John Sim has claimed his first instinct was to ‘close the club’ after it became apparent David Goodwillie would have no future at Raith Rovers.
In an exclusive interview with Courier Sport, the Rovers owner has expressed his sympathy for Goodwillie and described the backlash to his signing as ‘appalling’.
The former Scotland striker, branded a rapist by a civil court judge in 2017, joined Raith on January 31.
The Fifers paid a fee in the region of £50,000 and handed the player a contract until 2024.
Sponsor Val McDermid walked away from the club, directors Bill Clark and Andrew Mill resigned and the Ladies team severed all ties with the club. A swathe of volunteers also quit.
And Rovers were forced into a chastening U-turn, loaning Goodwillie back to Clyde a month later.
“I’m appalled by the reaction to it and, initially, my reaction was, ‘well, if he can’t play for the club, let’s close the club’,” said Sim. “I didn’t think it was fair.
“The guy has been playing at Clyde for years. He’s been coaching, been their captain and won player of the month awards.
“Surely you need to move on and let the guy pick up the pieces.
“How much do you punish someone? Since I’ve been knee-high to a grasshopper, I’ve believed in forgiving but not necessarily forgetting.
“I feel for David, and I feel for his wife and daughter.”
‘There are 41 other football teams’
Sim does wield that power.
He is the majority shareholder of the football club. He also runs Stark’s Park Properties Ltd, the separate entity which owns Rovers’ stadium. Sim’s control is, for all intents and purposes, absolute.
Nevertheless, he is keen to point out that the decision to sign Goodwillie was a collaborative one.
“There were seven people involved in the decision-making process and I was the chairman,” he continues.
“Could I have vetoed it? Yes. But you’ve got to back your people; the management team, the CEO and the people on the ground. Whatever people may think of me, I’m not a dictator.”
As such, many believed — and many still do — there should be consequences for those who voted in favour of Goodwillie’s signing: Steven MacDonald, commercial director Tom Morgan, company secretary David Sinton and Sim.
Susan Simpson has joined the board but Sim contends that has nothing to do with the Goodwillie debacle. It is a case of building a better HR infrastructure.
“I don’t think the board did anything wrong,” Sim continues, in spite of the public apologies made by the club.
“In retrospect, it might have been easier to do things differently. But I back my people, not Val McDermid or anyone else.”
For those disillusioned, angry fans who still feel unable to attend matches at Stark’s Park, Sim’s message is brusque.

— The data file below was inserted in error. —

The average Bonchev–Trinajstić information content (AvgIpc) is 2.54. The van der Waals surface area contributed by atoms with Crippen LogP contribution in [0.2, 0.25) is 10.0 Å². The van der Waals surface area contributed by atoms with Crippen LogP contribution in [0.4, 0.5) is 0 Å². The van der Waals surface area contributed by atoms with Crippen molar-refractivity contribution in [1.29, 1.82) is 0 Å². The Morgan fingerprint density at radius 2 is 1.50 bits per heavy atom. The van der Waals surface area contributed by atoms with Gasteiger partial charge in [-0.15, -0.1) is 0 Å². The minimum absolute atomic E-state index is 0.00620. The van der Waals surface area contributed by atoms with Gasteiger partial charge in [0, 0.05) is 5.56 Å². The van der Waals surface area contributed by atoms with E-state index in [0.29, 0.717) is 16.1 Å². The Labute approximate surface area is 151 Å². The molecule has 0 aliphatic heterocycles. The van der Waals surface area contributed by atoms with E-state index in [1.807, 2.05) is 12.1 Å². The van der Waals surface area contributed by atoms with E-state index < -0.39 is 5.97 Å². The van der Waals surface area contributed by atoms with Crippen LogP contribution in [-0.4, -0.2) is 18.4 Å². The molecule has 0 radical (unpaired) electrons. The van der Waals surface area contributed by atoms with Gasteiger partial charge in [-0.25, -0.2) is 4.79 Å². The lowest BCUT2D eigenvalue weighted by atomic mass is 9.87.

“I respect their judgement — and there are 41 other football teams,” he continues.
A somewhat unfeeling attitude towards lifelong supporters, this reporter suggests.
“I’ve supported Raith Rovers all my life too, so why can’t we support Raith Rovers and accept that we have differing opinions?”
Sim describes talk of a Goodwillie-related financial black hole as ‘fake news’.
He claims the club are in a healthier position in terms of sponsorship than they were prior to the controversy.
Nevertheless, having publicly declared they will not field Goodwillie, Rovers are now faced with the prospect of annulling his contract — a costly proposition — or finding a buyer.
“I think we need to think about what he wants,” continues Sim. “As I understand it, because of the strain this has put on his wife and daughter, he doesn’t want to play in Scotland.
“But he wants to play football — so he will play somewhere. At the moment, Clyde are paying part of his wages.
“Firstly, legal obligations are legal obligations. Secondly, we’ve got two estimates in for immediate repairs to the North and South Stands coming in at £600,000.
“Paying one player isn’t a big deal in the big scheme of things.”
Asked whether any thought had been given to the well-being of Goodwillie’s victim, Denise Clair — not mentioned in any of Rovers’ public statements — he continued: “I am sorry she went through what she went through.
“I have sympathy for her. Both of them have paid dearly. If I could help her, I would, just as I’d try to help him.”
John McGlynn contract hint
Sim, slightly hangdog when discussing football matters, shows far more passion for his endeavours around the stadium and Kirkcaldy.
A Community Hub outside the stadium.
The Portakabin hospitality — to be christened ‘The Dugout’ — inside Stark’s Park.
The prospect of a new artificial pitch being laid, allowing Raith’s current surface to be transported to a yet-to-be-decided location and utilised as a training pitch and local resource.
Sim also dropped a major hint that manager John McGlynn could stay beyond the summer expiry of his contract — should he desire.
He added: “I talk to John frequently and my view is that we are happy he is here and we’re not looking for anybody else. Does John want to continue? I hope so.”